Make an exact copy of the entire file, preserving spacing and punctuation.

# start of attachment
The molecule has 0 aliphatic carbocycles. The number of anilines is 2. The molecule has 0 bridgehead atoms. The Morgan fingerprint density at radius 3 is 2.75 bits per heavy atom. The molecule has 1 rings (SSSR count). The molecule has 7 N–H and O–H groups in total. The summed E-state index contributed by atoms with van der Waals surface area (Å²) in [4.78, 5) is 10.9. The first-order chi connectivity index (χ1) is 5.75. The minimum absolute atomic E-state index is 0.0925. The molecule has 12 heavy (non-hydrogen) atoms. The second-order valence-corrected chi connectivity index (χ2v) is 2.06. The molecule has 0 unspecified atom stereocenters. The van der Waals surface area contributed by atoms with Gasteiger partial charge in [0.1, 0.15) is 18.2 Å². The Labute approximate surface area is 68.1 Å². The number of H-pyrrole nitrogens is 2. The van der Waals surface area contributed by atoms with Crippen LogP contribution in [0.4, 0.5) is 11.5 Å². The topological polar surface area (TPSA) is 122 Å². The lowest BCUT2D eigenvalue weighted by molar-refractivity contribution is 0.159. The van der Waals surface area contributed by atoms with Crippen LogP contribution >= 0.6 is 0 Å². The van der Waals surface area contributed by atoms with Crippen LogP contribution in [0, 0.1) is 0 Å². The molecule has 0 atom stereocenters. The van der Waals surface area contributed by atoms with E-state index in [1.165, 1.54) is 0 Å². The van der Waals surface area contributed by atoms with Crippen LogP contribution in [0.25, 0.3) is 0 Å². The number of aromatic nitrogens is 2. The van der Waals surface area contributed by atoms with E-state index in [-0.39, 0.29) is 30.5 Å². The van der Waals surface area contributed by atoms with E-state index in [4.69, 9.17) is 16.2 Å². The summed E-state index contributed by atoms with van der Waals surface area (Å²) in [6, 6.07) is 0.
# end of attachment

The molecule has 0 aliphatic carbocycles. The number of anilines is 2. The molecule has 0 bridgehead atoms. The Morgan fingerprint density at radius 3 is 2.75 bits per heavy atom. The molecule has 1 rings (SSSR count). The molecule has 7 N–H and O–H groups in total. The summed E-state index contributed by atoms with van der Waals surface area (Å²) in [4.78, 5) is 10.9. The first-order chi connectivity index (χ1) is 5.75. The minimum absolute atomic E-state index is 0.0925. The molecule has 12 heavy (non-hydrogen) atoms. The second-order valence-corrected chi connectivity index (χ2v) is 2.06. The molecule has 0 unspecified atom stereocenters. The van der Waals surface area contributed by atoms with Gasteiger partial charge in [0.1, 0.15) is 18.2 Å². The Labute approximate surface area is 68.1 Å². The number of H-pyrrole nitrogens is 2. The van der Waals surface area contributed by atoms with Crippen LogP contribution in [0.4, 0.5) is 11.5 Å². The topological polar surface area (TPSA) is 122 Å². The lowest BCUT2D eigenvalue weighted by molar-refractivity contribution is 0.159. The van der Waals surface area contributed by atoms with Crippen LogP contribution >= 0.6 is 0 Å². The van der Waals surface area contributed by atoms with Crippen LogP contribution in [0, 0.1) is 0 Å². The molecule has 0 atom stereocenters. The van der Waals surface area contributed by atoms with E-state index in [1.165, 1.54) is 0 Å². The van der Waals surface area contributed by atoms with Crippen LogP contribution in [0.25, 0.3) is 0 Å². The number of aromatic nitrogens is 2. The van der Waals surface area contributed by atoms with E-state index in [-0.39, 0.29) is 30.5 Å². The van der Waals surface area contributed by atoms with E-state index in [4.69, 9.17) is 16.2 Å². The summed E-state index contributed by atoms with van der Waals surface area (Å²) in [6, 6.07) is 0.